From Ann Hornaday (Washington Post):
Star of the moment Ryan Gosling delivers a slow, white-hot burn of a performance in “Drive,” a nervy, understated ode to one of Hollywood’s most cherished archetypes, the sad-eyed man of few words.
They can be cowboys, hit men or, in this case, loners who drive cars for a living. But no matter how chilly and reserved, the mysteries at their core mesmerize rather than repel.
As a getaway driver known only as Driver, Gosling obviously harks back to similar protagonists played by Ryan O’Neal, Lee Marvin, Robert De Niro and especially Steve McQueen.
But in “Drive,” Gosling and director Nicolas Winding Refn neatly manage the hat trick of paying homage to those wheelmen of yore while reinvigorating the genre with style, smarts and flashes of wit. You may still want to fasten your seat belts, but in these capable, seductive hands you’re in for a smooth, uncommonly assured ride . . . .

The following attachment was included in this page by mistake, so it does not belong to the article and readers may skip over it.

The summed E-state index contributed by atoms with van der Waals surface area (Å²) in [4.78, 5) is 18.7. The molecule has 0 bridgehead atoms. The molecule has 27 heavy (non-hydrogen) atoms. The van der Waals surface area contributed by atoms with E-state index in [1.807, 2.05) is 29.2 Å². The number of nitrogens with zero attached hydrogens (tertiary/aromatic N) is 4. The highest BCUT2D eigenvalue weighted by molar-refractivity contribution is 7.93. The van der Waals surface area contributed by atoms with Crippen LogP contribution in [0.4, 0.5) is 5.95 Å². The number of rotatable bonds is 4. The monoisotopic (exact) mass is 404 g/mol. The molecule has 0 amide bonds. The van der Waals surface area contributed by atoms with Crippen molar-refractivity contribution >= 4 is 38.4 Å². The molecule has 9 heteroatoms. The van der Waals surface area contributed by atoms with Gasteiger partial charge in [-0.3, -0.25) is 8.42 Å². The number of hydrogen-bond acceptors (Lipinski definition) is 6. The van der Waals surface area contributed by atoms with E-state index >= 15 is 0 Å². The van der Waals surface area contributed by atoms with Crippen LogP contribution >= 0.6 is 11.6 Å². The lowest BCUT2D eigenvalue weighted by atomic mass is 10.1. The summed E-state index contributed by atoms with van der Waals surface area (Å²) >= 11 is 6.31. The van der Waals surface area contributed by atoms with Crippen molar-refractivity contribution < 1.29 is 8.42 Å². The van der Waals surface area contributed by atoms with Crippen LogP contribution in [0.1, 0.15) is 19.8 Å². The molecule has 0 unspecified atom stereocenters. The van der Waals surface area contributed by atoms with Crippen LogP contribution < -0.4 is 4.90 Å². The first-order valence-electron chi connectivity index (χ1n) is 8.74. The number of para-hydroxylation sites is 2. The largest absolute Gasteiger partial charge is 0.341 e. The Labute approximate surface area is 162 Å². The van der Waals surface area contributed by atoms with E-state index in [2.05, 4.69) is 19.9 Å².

Refn, a Danish director whose previous films include “Bronson” and “Valhalla Rising,” is known for his love of blood, and when the plot of “Drive” quickens he finds plenty of chances to indulge in his penchant for lurid, stylized violence. But even his most fetishized flourishes are tempered here, not just with the tender love story between Irene and Driver but with Refn’s newfound restraint (one pivotal murderous episode occurs entirely in shadow).
After skillfully earning the audience’s allegiance, “Drive,” which is based on the novel by James Sallis, throws its hero’s motives into more troubling ambiguity, with Gosling’s grievous angel proving to be capable of startling brutality. Like the scorpion on his jacket, he can’t escape his nature, and Refn does a good job of keeping that core moral essence opaque until the explosive end. He’s also constructed a perfect showcase for Gosling’s hangdog charisma, which has come into its own this year first with “Crazy, Stupid, Love” and next with “The Ides of March.”